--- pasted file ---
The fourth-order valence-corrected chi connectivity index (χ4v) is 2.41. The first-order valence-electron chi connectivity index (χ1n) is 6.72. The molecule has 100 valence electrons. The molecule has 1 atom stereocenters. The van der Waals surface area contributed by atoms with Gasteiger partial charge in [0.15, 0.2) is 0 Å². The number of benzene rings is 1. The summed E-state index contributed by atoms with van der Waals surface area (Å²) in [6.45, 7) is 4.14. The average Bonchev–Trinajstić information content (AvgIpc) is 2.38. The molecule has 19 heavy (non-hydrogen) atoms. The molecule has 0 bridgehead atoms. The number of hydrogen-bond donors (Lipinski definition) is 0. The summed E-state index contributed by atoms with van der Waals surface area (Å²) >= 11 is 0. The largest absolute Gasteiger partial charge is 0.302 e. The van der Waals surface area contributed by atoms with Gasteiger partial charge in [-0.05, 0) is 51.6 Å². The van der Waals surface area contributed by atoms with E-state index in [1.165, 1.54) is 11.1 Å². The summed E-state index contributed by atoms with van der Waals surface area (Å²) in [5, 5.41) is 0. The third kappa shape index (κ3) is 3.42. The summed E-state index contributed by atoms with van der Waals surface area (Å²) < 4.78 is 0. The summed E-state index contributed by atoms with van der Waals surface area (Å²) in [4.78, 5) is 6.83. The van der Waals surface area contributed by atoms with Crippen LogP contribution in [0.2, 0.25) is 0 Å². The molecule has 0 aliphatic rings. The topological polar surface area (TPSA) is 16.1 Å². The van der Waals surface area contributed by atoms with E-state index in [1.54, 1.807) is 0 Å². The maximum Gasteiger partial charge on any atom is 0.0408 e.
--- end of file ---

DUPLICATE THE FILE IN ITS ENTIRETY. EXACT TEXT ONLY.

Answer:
The fourth-order valence-corrected chi connectivity index (χ4v) is 2.41. The first-order valence-electron chi connectivity index (χ1n) is 6.72. The molecule has 100 valence electrons. The molecule has 1 atom stereocenters. The van der Waals surface area contributed by atoms with Gasteiger partial charge in [0.15, 0.2) is 0 Å². The number of benzene rings is 1. The summed E-state index contributed by atoms with van der Waals surface area (Å²) in [6.45, 7) is 4.14. The average Bonchev–Trinajstić information content (AvgIpc) is 2.38. The molecule has 19 heavy (non-hydrogen) atoms. The molecule has 0 bridgehead atoms. The number of hydrogen-bond donors (Lipinski definition) is 0. The summed E-state index contributed by atoms with van der Waals surface area (Å²) >= 11 is 0. The largest absolute Gasteiger partial charge is 0.302 e. The van der Waals surface area contributed by atoms with Gasteiger partial charge in [-0.05, 0) is 51.6 Å². The van der Waals surface area contributed by atoms with E-state index in [1.165, 1.54) is 11.1 Å². The summed E-state index contributed by atoms with van der Waals surface area (Å²) in [5, 5.41) is 0. The third kappa shape index (κ3) is 3.42. The summed E-state index contributed by atoms with van der Waals surface area (Å²) < 4.78 is 0. The summed E-state index contributed by atoms with van der Waals surface area (Å²) in [4.78, 5) is 6.83. The van der Waals surface area contributed by atoms with Crippen LogP contribution in [0.2, 0.25) is 0 Å². The molecule has 0 aliphatic rings. The topological polar surface area (TPSA) is 16.1 Å². The van der Waals surface area contributed by atoms with E-state index in [1.54, 1.807) is 0 Å². The maximum Gasteiger partial charge on any atom is 0.0408 e.